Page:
The Art of Picking and Choo-sing: A Love Story

There are some encounters in a person’s life that are so memorable and close to the heart that it feels like it had occurred just yesterday, when in fact it was years ago. An encounter that makes the heart skip a beat and takes the breath away. A moment that causes a person to act quickly on major decisions. Meeting Jimmy was one of those special moments.

It was a normal day for me. I had just left the Fashion Institute of Technology after a long day of back-to-back classes. The winds switched directions and briskly pulled me towards West 26th Street into my beloved store, Buffalo Exchange. As I carefully browsed the sweater racks, and flipped through skirts of past seasons’ styles, my gaze landed upon a shelf of significance. The lights dimmed, and a spotlight-effect zeroed in on an item. Or so I imagined. Lo and behold, at eye-level and within reach sat a lovely, sophisticated pair of pointy-toed beige Jimmy Choo heels, size 6. I felt like I was reuniting with John Cusack in Serendipity.

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I couldn’t believe it—these shoes were just too good to be true! I walked around the store, testing hypothetical paces and different speeds of walking. A quick pace to make sure I’d get to the train on time. A slow, meandering pace in the occasion I am at a museum or cocktail party. Tapped my toes with my hands on my waist to test them in the occasion someone cuts ahead of me in line. Dance moves in the event that I go clubbing. Perfect fit, and perfect stride. All in one pair. Clearly, this was a match made in heaven—sent to me from God for a small price of $42.

I snatched Jimmy and held him close to my heart. We would never part again.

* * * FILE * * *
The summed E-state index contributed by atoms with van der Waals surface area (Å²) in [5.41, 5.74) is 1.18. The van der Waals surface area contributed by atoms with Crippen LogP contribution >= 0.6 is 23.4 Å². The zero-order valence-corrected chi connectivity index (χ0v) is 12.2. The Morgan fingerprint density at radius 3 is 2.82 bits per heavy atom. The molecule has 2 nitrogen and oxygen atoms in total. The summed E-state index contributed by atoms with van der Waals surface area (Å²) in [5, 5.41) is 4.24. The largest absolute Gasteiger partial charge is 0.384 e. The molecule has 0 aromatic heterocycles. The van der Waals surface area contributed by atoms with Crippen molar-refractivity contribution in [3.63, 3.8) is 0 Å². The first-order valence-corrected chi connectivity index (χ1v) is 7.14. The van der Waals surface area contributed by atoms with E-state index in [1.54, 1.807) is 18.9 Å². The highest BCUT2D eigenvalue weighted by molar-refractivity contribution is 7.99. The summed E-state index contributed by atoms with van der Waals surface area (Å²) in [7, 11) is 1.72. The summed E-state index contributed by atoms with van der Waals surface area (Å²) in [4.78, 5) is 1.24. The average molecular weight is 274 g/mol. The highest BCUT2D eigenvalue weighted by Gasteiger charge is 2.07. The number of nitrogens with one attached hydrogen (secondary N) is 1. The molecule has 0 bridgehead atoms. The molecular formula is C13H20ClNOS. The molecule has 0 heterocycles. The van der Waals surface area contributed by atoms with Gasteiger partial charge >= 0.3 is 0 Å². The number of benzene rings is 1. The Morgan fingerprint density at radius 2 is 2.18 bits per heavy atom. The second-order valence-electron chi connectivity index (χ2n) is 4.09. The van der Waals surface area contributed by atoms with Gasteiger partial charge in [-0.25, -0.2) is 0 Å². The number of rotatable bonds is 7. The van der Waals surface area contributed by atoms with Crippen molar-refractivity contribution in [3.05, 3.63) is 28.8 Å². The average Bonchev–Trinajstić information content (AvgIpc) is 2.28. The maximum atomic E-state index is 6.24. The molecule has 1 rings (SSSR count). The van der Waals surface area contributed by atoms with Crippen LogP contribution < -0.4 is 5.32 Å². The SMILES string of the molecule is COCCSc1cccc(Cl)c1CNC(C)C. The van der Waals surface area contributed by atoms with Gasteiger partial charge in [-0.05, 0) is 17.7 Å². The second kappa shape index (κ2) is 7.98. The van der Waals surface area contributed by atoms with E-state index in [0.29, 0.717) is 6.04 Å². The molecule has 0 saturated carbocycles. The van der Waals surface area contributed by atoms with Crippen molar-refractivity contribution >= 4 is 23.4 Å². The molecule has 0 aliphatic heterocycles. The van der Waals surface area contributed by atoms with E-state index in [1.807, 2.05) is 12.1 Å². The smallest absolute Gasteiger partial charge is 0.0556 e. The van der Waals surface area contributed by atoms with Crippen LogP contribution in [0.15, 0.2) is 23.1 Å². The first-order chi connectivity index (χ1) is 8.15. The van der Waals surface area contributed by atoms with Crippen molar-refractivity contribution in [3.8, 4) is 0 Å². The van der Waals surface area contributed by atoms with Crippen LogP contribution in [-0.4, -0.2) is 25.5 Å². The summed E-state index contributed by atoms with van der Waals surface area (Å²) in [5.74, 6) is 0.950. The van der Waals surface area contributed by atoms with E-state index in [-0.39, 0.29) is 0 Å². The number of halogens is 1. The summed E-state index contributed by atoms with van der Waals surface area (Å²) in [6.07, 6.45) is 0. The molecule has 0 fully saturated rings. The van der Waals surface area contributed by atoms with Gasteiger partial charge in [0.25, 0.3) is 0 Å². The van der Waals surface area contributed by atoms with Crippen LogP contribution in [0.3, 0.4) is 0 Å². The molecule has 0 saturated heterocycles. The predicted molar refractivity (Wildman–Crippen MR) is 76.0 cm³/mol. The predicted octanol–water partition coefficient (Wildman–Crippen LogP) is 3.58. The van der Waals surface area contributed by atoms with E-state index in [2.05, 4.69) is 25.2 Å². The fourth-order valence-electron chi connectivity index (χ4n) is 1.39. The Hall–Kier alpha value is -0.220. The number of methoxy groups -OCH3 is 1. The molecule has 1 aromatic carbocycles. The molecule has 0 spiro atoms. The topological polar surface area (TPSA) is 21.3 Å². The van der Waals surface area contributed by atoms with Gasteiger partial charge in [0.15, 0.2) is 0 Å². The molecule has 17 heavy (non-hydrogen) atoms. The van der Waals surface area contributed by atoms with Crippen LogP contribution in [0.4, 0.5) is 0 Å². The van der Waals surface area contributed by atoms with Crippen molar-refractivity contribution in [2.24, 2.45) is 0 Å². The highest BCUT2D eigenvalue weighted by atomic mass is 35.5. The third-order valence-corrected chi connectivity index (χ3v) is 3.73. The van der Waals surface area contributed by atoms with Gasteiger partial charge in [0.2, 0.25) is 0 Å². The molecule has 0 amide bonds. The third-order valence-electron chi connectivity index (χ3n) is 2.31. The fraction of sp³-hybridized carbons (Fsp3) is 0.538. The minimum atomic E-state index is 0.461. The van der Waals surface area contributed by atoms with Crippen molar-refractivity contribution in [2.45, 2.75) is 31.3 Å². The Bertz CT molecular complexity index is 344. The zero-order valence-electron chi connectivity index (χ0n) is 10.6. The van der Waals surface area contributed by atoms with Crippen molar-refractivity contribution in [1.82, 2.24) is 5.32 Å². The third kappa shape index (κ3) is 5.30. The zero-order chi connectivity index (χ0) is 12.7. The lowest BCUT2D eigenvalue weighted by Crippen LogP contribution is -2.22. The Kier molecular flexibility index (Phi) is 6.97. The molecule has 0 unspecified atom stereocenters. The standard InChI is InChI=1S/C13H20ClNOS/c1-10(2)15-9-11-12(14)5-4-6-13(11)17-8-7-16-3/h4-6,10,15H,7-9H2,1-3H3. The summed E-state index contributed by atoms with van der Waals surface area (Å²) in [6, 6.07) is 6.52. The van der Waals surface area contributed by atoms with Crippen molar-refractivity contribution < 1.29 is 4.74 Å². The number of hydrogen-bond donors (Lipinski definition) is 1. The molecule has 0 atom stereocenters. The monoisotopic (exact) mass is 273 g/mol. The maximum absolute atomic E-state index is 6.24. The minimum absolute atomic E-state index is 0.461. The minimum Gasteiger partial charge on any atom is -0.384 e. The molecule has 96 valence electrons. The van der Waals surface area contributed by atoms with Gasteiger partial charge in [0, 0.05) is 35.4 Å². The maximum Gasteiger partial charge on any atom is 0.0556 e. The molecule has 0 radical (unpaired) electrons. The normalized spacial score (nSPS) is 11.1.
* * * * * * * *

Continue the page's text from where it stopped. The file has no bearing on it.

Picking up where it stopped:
The Jimmy Choo London label signifies many pivotal moments to me. Jimmy sat with me throughout important interviews. He escorted me to exclusive parties in which I met new friends that are now near and dear to me. He celebrated victories of new opportunities in my life. The brand embodies the prestige and success that I aspire to achieve. Jimmy gave me the boost of confidence that I am now a real adult. A lady taking on New York City with each stride in the fine, Italian crafted leather heels.

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Heels are my weakness. Being a passionate shoe-shopper, I find it one of the most important pieces a person can wear to portray their image. I would rather walk in uncomfortable heels for hours to feel sexy and confident rather than wear comfortable flats or sneakers to a party. I love the height it gives my 5’ 3” self, and the way my calves are poised when I am standing tall. To me, highly respected, powerful women are seen wearing classic heels on a regular basis.

Today, Jimmy and I remain in a steady relationship and are moving forward one step at a time in conquering the New York fashion world.

Victorian Chic

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Early 19th Century Boot

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A Fashion Institute of Technology student modeling Victorian-style boots in 2013